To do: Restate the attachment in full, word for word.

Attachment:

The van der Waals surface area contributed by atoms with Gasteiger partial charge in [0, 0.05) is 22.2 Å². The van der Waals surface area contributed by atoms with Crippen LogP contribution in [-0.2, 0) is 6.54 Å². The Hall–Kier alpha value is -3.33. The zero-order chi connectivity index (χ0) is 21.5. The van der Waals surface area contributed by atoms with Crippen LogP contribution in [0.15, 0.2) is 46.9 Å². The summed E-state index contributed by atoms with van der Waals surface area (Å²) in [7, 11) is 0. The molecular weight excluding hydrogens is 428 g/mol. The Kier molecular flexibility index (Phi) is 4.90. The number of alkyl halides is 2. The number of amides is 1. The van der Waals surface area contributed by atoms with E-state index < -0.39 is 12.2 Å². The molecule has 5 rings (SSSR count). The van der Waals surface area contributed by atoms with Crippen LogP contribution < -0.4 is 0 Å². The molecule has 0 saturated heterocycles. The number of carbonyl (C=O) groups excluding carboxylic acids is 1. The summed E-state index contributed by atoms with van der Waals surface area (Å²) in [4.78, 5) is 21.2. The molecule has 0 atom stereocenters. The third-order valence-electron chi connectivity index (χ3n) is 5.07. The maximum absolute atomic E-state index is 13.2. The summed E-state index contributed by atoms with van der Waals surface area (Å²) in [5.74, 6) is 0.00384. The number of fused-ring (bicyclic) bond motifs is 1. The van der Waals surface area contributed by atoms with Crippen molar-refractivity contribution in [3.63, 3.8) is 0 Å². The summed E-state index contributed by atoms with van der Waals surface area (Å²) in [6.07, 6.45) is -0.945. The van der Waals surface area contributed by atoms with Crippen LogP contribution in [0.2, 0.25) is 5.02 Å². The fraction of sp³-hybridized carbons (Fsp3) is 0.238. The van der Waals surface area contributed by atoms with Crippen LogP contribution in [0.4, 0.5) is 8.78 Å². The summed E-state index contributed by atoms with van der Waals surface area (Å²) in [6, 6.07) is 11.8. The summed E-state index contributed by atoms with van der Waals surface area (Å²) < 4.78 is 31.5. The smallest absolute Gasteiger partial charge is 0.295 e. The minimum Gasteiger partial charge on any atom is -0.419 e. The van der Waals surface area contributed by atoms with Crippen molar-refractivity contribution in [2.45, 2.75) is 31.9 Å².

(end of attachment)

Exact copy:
The van der Waals surface area contributed by atoms with Gasteiger partial charge in [0, 0.05) is 22.2 Å². The van der Waals surface area contributed by atoms with Crippen LogP contribution in [-0.2, 0) is 6.54 Å². The Hall–Kier alpha value is -3.33. The zero-order chi connectivity index (χ0) is 21.5. The van der Waals surface area contributed by atoms with Crippen LogP contribution in [0.15, 0.2) is 46.9 Å². The summed E-state index contributed by atoms with van der Waals surface area (Å²) in [7, 11) is 0. The molecular weight excluding hydrogens is 428 g/mol. The Kier molecular flexibility index (Phi) is 4.90. The number of alkyl halides is 2. The number of amides is 1. The van der Waals surface area contributed by atoms with E-state index < -0.39 is 12.2 Å². The molecule has 5 rings (SSSR count). The van der Waals surface area contributed by atoms with Crippen LogP contribution < -0.4 is 0 Å². The molecule has 0 saturated heterocycles. The number of carbonyl (C=O) groups excluding carboxylic acids is 1. The summed E-state index contributed by atoms with van der Waals surface area (Å²) in [4.78, 5) is 21.2. The molecule has 0 atom stereocenters. The third-order valence-electron chi connectivity index (χ3n) is 5.07. The maximum absolute atomic E-state index is 13.2. The summed E-state index contributed by atoms with van der Waals surface area (Å²) in [5.74, 6) is 0.00384. The number of fused-ring (bicyclic) bond motifs is 1. The van der Waals surface area contributed by atoms with Crippen molar-refractivity contribution in [3.63, 3.8) is 0 Å². The summed E-state index contributed by atoms with van der Waals surface area (Å²) in [6.07, 6.45) is -0.945. The van der Waals surface area contributed by atoms with Crippen LogP contribution in [0.2, 0.25) is 5.02 Å². The fraction of sp³-hybridized carbons (Fsp3) is 0.238. The van der Waals surface area contributed by atoms with Crippen LogP contribution in [0.4, 0.5) is 8.78 Å². The summed E-state index contributed by atoms with van der Waals surface area (Å²) in [6, 6.07) is 11.8. The summed E-state index contributed by atoms with van der Waals surface area (Å²) < 4.78 is 31.5. The smallest absolute Gasteiger partial charge is 0.295 e. The minimum Gasteiger partial charge on any atom is -0.419 e. The van der Waals surface area contributed by atoms with Crippen molar-refractivity contribution in [2.45, 2.75) is 31.9 Å².